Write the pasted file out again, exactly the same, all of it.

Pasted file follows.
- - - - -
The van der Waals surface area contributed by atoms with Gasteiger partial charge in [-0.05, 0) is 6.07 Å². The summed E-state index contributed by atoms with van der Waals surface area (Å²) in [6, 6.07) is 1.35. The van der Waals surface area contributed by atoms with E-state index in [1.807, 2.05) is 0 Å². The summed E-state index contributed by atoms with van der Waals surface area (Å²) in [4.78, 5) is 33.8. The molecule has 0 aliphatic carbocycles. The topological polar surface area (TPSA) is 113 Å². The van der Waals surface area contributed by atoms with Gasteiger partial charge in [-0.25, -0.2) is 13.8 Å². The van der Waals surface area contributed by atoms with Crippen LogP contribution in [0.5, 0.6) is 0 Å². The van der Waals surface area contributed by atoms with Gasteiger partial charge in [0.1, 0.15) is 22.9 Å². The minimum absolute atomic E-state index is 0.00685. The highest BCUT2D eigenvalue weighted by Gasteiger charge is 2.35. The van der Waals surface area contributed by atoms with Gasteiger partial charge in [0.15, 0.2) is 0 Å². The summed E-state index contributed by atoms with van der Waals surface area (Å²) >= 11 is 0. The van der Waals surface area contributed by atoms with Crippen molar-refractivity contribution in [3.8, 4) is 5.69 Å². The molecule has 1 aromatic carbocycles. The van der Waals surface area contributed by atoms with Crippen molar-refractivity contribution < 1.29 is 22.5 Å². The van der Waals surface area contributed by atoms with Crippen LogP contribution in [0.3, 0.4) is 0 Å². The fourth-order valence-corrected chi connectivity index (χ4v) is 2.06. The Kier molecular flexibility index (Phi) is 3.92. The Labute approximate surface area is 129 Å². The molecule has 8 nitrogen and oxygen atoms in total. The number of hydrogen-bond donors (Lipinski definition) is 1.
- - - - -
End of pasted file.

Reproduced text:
The van der Waals surface area contributed by atoms with Gasteiger partial charge in [-0.05, 0) is 6.07 Å². The summed E-state index contributed by atoms with van der Waals surface area (Å²) in [6, 6.07) is 1.35. The van der Waals surface area contributed by atoms with E-state index in [1.807, 2.05) is 0 Å². The summed E-state index contributed by atoms with van der Waals surface area (Å²) in [4.78, 5) is 33.8. The molecule has 0 aliphatic carbocycles. The topological polar surface area (TPSA) is 113 Å². The van der Waals surface area contributed by atoms with Gasteiger partial charge in [-0.25, -0.2) is 13.8 Å². The van der Waals surface area contributed by atoms with Crippen LogP contribution in [0.5, 0.6) is 0 Å². The van der Waals surface area contributed by atoms with Gasteiger partial charge in [0.1, 0.15) is 22.9 Å². The minimum absolute atomic E-state index is 0.00685. The highest BCUT2D eigenvalue weighted by Gasteiger charge is 2.35. The van der Waals surface area contributed by atoms with Gasteiger partial charge in [0.15, 0.2) is 0 Å². The summed E-state index contributed by atoms with van der Waals surface area (Å²) >= 11 is 0. The van der Waals surface area contributed by atoms with Crippen molar-refractivity contribution in [3.8, 4) is 5.69 Å². The molecule has 1 aromatic carbocycles. The van der Waals surface area contributed by atoms with Crippen molar-refractivity contribution < 1.29 is 22.5 Å². The van der Waals surface area contributed by atoms with Crippen LogP contribution in [0.3, 0.4) is 0 Å². The fourth-order valence-corrected chi connectivity index (χ4v) is 2.06. The Kier molecular flexibility index (Phi) is 3.92. The Labute approximate surface area is 129 Å². The molecule has 8 nitrogen and oxygen atoms in total. The number of hydrogen-bond donors (Lipinski definition) is 1.